3. Create great new products: instead of focussing automated tools on small ads develop new and high-engaging propositions. For example bring back the interstitial with a default value of 5 seconds before moving to the homepage making use of the experience by users from video pre-rolls. Or half page placements with great interaction. The concept is: let’s make it great and fun again, learn from Television and bring marketing back into digital marketing.
4. Refocus on user registration: monetizing is expected to be easier with ‘known’ audience then with ‘anonymous’ audiences. With this in mind the focus on paywalls or more forced user registration in light of this legislation is an opportunity for premium content publishers, both on mobile and pc devices;
5. Social engineer and cooperate with stakeholders: reach out to the stakeholders, from consumer side and advertisers side. Consumers understand nothing can be for free but let’s use their imagination to help create great advertising and facilitate communications between brands and consumers instead of ‘seducing’ them into a consent. Using our social media experience this can be a good movements for news sites and great magazine sites;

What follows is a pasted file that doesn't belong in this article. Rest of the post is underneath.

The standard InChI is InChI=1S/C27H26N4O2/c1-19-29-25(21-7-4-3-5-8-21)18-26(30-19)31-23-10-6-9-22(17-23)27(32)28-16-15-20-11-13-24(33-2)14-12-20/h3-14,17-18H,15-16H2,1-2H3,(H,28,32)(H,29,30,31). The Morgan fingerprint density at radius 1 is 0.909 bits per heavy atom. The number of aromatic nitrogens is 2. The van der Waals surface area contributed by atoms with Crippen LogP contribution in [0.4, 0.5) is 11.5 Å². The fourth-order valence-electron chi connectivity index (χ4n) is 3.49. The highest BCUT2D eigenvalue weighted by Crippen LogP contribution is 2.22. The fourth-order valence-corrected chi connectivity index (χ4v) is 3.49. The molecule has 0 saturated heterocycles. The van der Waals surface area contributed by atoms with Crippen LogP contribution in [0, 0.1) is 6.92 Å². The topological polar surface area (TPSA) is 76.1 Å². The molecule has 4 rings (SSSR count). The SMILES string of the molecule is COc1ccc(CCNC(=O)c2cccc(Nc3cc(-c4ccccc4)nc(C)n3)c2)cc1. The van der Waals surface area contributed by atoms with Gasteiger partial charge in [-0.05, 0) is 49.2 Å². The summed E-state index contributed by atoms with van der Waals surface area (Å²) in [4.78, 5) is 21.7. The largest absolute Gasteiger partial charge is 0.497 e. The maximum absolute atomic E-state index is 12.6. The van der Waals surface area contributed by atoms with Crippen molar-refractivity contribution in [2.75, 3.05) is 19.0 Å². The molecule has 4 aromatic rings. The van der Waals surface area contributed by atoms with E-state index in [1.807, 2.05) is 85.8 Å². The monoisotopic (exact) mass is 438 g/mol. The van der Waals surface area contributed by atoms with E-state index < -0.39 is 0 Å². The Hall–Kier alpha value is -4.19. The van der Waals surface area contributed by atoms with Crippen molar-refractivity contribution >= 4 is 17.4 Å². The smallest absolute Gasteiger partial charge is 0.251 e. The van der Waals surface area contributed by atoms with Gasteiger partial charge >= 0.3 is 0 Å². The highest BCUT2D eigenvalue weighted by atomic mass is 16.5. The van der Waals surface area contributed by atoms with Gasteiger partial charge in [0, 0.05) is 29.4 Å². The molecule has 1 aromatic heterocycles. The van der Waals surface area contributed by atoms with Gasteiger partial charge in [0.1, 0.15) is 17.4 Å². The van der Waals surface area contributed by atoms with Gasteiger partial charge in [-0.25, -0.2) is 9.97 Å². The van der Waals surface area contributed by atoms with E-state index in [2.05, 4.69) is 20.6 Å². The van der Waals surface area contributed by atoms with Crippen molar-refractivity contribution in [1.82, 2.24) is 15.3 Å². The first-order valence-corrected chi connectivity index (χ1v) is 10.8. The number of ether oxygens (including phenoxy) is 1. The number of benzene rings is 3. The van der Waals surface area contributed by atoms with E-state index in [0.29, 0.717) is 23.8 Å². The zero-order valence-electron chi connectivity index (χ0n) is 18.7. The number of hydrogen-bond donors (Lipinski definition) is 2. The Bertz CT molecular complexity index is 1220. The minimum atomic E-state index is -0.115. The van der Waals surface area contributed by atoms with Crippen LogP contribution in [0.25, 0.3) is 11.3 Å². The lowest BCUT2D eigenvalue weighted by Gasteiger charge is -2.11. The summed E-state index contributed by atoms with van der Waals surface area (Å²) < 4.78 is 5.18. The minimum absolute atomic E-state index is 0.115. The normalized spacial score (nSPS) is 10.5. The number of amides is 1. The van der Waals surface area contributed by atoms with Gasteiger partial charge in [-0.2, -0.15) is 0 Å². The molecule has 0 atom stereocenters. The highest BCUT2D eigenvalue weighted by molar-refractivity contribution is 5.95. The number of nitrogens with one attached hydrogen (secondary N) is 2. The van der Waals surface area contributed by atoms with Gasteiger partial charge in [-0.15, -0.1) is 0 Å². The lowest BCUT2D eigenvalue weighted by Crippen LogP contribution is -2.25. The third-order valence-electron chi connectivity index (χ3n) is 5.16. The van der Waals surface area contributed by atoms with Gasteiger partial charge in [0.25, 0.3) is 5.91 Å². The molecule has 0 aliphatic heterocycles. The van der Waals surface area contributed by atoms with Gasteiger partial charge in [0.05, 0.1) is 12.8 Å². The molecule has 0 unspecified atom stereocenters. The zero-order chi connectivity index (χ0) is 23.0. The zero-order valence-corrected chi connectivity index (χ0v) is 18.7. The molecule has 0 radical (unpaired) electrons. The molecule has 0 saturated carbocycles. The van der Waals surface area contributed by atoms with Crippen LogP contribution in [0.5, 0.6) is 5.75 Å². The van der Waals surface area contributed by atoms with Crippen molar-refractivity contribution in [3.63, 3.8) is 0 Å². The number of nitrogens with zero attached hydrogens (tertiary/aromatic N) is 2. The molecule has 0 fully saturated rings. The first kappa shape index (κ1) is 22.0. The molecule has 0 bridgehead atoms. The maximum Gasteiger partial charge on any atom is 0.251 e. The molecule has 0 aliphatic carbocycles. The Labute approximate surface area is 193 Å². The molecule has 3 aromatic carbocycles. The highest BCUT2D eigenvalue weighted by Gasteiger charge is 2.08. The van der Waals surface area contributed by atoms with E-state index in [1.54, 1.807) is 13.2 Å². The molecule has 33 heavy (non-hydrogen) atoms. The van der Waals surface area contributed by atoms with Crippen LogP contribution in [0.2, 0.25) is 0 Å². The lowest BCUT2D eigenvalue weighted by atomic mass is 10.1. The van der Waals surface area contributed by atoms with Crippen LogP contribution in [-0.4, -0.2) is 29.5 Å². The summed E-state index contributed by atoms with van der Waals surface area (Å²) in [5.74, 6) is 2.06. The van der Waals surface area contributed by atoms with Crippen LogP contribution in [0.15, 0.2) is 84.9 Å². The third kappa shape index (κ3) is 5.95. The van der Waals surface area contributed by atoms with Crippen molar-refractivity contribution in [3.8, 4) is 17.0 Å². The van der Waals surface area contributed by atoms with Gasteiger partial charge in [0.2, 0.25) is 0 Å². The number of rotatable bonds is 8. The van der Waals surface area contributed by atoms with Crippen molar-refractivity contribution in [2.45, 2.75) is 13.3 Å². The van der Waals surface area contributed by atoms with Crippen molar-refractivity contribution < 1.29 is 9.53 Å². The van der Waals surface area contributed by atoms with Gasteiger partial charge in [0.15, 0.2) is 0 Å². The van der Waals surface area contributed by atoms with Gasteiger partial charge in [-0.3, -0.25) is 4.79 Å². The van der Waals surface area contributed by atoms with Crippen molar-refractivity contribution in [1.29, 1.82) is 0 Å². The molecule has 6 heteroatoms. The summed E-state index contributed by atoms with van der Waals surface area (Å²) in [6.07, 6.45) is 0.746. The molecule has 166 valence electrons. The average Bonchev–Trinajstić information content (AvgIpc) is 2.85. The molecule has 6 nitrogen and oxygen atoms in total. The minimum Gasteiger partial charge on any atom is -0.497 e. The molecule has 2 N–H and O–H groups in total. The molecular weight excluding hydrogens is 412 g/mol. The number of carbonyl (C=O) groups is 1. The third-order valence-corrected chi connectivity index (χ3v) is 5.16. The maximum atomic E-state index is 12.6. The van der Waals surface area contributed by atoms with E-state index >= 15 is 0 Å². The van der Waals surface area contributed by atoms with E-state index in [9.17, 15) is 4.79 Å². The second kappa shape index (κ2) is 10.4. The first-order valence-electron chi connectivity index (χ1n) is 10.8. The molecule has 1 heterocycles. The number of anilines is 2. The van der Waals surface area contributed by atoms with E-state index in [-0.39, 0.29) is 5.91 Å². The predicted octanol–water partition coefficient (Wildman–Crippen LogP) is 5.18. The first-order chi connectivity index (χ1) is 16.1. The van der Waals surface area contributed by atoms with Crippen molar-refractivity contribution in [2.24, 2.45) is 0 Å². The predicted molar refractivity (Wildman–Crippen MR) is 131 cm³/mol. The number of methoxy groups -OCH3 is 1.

6. Implement a governance model: finally the fines will be big, very big – so the governance model to ensure alignment with the (unclear) legislation is crucial. For this a simplified approach to the technology needs to be developed and documented to ensure the risk for publishers, if making mistakes, is limited and at least it is clear that ‘you tried’.
So let’s get creative, engaging and fun again. Isn’t that what TV advertising has learned digital media.
Less digital and more marketing.
Less technology more creativity.
Authentic, transparent and simplified.
Want to talk further – let’s connect or join the 201 Connected Media and INMA project to define the future together.